What to do with racism in novels

The Last of the Mohicans. A tale of adventure, resolve . . . and scathing invective heaped upon the Hurons!

Racial derogation isn’t easy to read. When some character in a novel slurs a people group, it makes you wince. That doesn’t mean the story isn’t worth reading. It means we need to know how to process racism in novels.

Here are three suggestions:

  1. Discern the author’s point. Is she making a point? Setting up a situation? Exposing a character (or the reader)? Or is it simply gratuitous?
  2. Take inventory. Is there any hint of this attitude in my own soul or social group? When the abrasion of reading racism provokes you, review your own assumptions.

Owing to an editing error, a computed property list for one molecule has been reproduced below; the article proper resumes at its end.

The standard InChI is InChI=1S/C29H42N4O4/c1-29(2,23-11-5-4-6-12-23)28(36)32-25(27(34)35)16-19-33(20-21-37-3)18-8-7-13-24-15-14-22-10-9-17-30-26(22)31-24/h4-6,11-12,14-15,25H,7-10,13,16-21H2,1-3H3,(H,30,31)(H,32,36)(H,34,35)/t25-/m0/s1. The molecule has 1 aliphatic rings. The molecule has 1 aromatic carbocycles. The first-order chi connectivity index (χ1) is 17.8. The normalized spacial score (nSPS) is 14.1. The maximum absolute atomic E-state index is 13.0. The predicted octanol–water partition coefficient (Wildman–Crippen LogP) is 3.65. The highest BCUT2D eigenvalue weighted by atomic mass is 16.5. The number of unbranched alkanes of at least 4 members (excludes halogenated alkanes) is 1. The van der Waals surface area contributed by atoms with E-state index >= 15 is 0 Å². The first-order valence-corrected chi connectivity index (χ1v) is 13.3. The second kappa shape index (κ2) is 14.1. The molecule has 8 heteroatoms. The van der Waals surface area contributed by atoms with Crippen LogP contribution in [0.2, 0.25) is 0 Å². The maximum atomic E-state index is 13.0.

3. Learn from example. All characters are learning opportunities. Aspire to what’s honorable and repudiate what is not. Grow in wisdom by considering the warp and weft of others.

The more time I spent with the Mohicans, Hurons, French, English, and Colonists, the keener my insight into the character of man. By the end, I aspired to a higher standard. May every book we read leave so positive a mark.